“I’m an environmental feminist. That’s me, I don’t shy away from that label at all.”
The words of Lisa Whited, author of Work Better. Save The Planet, and my guest today on Inside Ideas. A straight talker, Lisa argues that job titles, and more specifically the uninspiring nature of the roles themselves, are forcing too many people to shy away from meaningful engagement with large parts of their day-to-day lives.
“Gallup has been measuring people’s engagement with work for more than 20 years and the statistic has barely wavered, from 87% globally being disengaged in their work, to 80%, the needle has hardly moved,” she says.
Whited welcomes the fact there is now more of a focus on the “mental and psychological safety aspects of work that have been ignored” for too long, which she says is a real opportunity.
“Doesn’t it drive you crazy to think so many people are not engaged in their work? I mean we spend more time working than sleeping in our lifetime, we have one life and so many people are spending a huge amount of it miserable.”
Which she says has a devastating “ripple effect” that can infect every aspect of life.
“It’s not just about the work you do but it is how does that make you feel when you come home to your family? What’s the impact on your partner or the kids if you are not really feeling engaged? And then how does that ripple effect into your neighbourhood, your community?”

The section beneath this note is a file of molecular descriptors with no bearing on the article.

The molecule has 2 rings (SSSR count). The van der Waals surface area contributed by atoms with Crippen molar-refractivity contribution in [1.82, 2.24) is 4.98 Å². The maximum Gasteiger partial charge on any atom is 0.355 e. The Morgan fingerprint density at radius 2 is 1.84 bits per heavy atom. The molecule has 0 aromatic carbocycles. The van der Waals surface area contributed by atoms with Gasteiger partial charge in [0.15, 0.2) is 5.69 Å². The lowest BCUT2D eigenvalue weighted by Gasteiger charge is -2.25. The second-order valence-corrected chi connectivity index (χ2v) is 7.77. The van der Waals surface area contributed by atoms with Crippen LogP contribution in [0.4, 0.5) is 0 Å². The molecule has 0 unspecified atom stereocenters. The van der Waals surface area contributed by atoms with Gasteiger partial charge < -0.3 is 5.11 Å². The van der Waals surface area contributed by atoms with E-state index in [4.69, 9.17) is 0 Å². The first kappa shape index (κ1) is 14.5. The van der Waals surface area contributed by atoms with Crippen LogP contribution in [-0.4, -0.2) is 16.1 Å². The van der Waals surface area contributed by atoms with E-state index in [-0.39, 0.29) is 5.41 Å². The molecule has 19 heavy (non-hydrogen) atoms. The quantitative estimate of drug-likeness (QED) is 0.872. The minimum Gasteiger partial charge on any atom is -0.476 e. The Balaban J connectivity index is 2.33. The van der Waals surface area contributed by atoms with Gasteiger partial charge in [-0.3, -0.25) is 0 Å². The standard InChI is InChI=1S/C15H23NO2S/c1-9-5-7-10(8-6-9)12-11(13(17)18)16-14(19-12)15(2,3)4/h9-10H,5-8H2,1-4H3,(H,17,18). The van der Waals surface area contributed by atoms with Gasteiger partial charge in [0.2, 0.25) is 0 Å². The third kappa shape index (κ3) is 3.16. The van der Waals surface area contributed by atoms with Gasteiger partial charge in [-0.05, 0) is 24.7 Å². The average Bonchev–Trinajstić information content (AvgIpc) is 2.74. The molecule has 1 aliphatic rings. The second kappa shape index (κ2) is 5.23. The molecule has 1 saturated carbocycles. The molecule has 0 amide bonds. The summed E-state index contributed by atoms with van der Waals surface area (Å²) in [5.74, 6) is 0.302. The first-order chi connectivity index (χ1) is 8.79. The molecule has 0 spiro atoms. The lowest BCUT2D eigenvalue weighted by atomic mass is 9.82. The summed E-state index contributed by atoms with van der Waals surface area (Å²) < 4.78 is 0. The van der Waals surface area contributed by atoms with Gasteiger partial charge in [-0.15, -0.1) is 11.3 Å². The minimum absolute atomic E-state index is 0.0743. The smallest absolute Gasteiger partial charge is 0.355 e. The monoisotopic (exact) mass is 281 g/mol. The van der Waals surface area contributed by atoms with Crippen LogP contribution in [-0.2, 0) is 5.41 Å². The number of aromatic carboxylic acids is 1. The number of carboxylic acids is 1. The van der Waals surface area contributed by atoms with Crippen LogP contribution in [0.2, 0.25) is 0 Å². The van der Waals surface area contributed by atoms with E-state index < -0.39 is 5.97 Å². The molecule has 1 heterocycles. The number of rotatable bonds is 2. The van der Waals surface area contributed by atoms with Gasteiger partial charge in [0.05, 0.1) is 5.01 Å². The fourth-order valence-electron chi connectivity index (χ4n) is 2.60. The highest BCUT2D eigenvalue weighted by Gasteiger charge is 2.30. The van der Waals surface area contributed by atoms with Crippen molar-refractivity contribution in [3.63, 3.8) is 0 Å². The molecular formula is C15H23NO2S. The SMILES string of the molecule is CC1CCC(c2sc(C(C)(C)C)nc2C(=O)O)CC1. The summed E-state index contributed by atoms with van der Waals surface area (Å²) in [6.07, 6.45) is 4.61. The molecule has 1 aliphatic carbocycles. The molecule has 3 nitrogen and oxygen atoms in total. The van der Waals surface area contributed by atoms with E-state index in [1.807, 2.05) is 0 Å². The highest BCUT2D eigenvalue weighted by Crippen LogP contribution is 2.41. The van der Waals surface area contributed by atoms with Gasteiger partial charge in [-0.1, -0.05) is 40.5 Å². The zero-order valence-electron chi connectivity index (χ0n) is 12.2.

It is because “work is such an essential part of our life and existence” that Whited, the founder and chief transformation officer of Workplace Transformation Facilitation, wants it to become a source of renewal.
“Can you imagine leaving work and feeling awesome because you had such a great experience, your interactions with your colleagues, you felt like you were of service, you made a difference, you were working with your strengths – I mean wow. Instead of depletion you get renewal.”
To achieve this, she says a “one-size-fits-all approach” to work should be ditched for models that are more flexible and aligned with the needs of people.
“You give people what they need, give them the space, the materials, the equipment – what they need – and then let them configure to how it best supports their way of working.”
In a moment when the workplace is literally transforming before our eyes, the ideas espoused by Whited, who serves as a senior associate to Advanced Workplace Associates, a global change management consultancy based in the UK, could not be more timely. So I am delighted to welcome her on to the show to talk about her book and a topic that so captures the zeitgeist of the modern world of work.